October 18, 2014 Leave a comment
Because of the events which unfolded this past week related to Kesher Israel, I was asked on Tuesday to give the sermon this shabbat. Below is what I said.
This week’s parsha, Bereshit, opens with God creating the world ex nihilo – from nothingness – and describes that primordial nothingness as tohu va’vohu – void and confused. We move through the days of creation, observing the complexity of the created world increase from inanimate objects to plants, animals, and finally the zenith of His created work – the human being. One might think this would be a story of how the perfectly created people would live in perfection.
However, it is not.
Those first human beings, in relatively quick order, manage to be disobedient, deceitful, and murderous. Hava listens to the voice of the snake, eats the forbidden fruit, and then gets Adam to do the same. For this, they are cast out of the garden with a curse. Their oldest children, Kayin and Hevel, follow suit when Kayin commits the first murder, and then lies to God upon being challenged. For this, Kayin is also cast out to wander the earth.
Our sages tell us that the reason for the sixth day being described as “very” good was that God placed in us conflicting desires: the good inclination – the yetzer ha-tov, which wants to constructively obey God’s commands, and an evil inclination – the yetzer ha-ra, which includes the impulsive, the acquisitive, the angry, and the carnal. Our task as people, and a fortiori as Jews, is to yoke the yetzer ha-ra so that our actions – regardless of their initial genesis – can serve God.
In the cases of Adam, Hava, and Kayin, it’s clear that whatever else happened in their lives, they were overcome by their yetzer ha-ra, and while God had conciliatory things to say about it – they were all punished severely for their transgressions. Their actions tore at the fabric of their (small) society, and the nature of their punishment reflected the sense in Kohelet (Ecclesiastes) that that which is crooked cannot be made straight (Ecc 1:15). It was a permanent punishment – Adam and Hava never made it back to the garden in their lives, because innocence lost cannot be regained. Kayin’s wanderings likewise did not cease – no earthly repentance could repay the loss of Hevel’s life, which we judge to have infinite value.
This could be viewed as the earliest example of “you don’t have to go home, but you can’t stay here.”
These two examples have another thing in common: the transgressions and punishment completely take over the characters, so that their good qualities are all but forgotten in the stories themselves and in how they are remembered. If one were to describe Kayin, “that guy who murdered his brother” pretty much sums up the totality of how he is remembered – no attention is paid to how dutiful he was as a son, or any of the good he did his life – that one act became the defining aspect of his persona through history.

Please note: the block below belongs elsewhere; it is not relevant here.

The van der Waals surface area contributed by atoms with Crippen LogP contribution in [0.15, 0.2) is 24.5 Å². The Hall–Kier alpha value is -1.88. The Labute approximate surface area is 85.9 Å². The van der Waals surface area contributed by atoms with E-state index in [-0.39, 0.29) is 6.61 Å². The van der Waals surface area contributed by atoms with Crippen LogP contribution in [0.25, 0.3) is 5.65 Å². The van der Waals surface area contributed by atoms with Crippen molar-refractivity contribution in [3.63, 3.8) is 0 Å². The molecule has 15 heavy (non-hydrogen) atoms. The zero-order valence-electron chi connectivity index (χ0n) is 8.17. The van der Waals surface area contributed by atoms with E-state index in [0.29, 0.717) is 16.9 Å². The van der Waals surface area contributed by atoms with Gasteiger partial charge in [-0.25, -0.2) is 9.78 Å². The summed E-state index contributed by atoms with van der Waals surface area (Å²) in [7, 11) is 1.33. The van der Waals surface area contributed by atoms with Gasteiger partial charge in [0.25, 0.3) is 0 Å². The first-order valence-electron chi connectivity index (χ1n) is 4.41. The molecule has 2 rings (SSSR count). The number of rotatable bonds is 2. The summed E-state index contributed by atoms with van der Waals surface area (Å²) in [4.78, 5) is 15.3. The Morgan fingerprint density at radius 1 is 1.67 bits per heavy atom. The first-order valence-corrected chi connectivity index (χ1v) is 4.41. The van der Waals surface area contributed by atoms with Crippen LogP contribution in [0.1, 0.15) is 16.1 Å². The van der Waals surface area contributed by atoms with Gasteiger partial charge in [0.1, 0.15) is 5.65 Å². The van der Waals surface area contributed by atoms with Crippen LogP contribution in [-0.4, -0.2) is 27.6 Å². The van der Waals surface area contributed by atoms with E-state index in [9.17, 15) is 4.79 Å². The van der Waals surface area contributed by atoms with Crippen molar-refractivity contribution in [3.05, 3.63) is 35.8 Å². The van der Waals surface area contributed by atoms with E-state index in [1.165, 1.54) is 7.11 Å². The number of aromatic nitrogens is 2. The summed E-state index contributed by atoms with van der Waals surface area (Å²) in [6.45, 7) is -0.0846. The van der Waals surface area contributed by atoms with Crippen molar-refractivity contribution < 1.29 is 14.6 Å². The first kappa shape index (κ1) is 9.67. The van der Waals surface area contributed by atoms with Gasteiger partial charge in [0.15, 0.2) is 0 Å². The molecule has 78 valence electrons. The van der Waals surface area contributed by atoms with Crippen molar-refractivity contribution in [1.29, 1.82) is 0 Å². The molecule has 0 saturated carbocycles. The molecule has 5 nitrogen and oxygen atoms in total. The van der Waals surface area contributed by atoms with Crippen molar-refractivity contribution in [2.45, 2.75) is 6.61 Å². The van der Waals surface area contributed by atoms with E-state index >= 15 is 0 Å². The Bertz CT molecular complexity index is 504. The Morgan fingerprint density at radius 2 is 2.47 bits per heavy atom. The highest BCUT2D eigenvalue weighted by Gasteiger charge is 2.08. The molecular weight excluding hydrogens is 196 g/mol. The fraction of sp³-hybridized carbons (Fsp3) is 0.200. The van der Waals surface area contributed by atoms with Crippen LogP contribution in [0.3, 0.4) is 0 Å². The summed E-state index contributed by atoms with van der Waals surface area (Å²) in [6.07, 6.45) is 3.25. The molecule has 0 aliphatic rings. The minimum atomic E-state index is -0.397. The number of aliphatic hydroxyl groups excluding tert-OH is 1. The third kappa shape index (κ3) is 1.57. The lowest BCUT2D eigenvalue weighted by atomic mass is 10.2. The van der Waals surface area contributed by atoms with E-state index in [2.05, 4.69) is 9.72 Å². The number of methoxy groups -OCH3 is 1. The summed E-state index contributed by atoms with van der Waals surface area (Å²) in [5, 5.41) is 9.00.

Or to put it in the words of Kohelet again, “zevuvay mavet yavish ya- biah shemen rokeah yakar mahokhmah mikavod sikhlut m’at” – “dead flies putrefy the perfumer’s oil; wisdom and honor are outweighed by a little stupidity.” (Ecc: 10:1)
Kohelet isn’t saying that the wisdom and honor go away, or that they do not matter, rather that the damage which can be done by a little stupidity will be what is remembered.
The last thing that these two examples have in common is that the people involved in them act in a similar way when confronted by God – they first attempt to escape blame, and then try to deny responsibility. Adam blames Hava, Hava blames the serpent, and God is angry with all of them. Kayin impudently challenges God with “am I my brother’s keeper?” when given the opportunity to admit what he has done. This, too, is an all-too-human trope – David famously asked “Shegi’ot mi yavin?” – “who can discern his own errors?” (Ps. 19:12)
We are charged with learning both positive and negative examples from the Bible, most famously expressed as “ma’aseh avot simanim l’banim” – the deeds of the ancestors are signs to their descendants.
What does that give us here?
We learn from their examples that the yetzer ha-ra is powerful enough to overcome the reluctance to sin even when one is right in front of God. And more – the three things I find in common here are that the individuals were drawn to follow their yetzer ha-ra, sinned, denied their own role in the sin, and were punished with exile, and the remembrances of their transgressions vastly outweighs the memory of the good they did in their lives.
Judaism teaches us that a corrective to the yetzer ha-ra is engaging the yetzer ha-tov – and we have an opportunity to do that here, now. We can increase our commitment to community service, to study of Torah, and to acts of loving-kindness. We can financially support our community efforts to repair our building, in addition to our other charitable acts. And we can call out to God for His assistance – as David wrote, “the LORD is close to all those who call upon Him in truth.” (ps 145:18)
May we merit to yoke our yetzer ha-ra to the service of God and His commandments.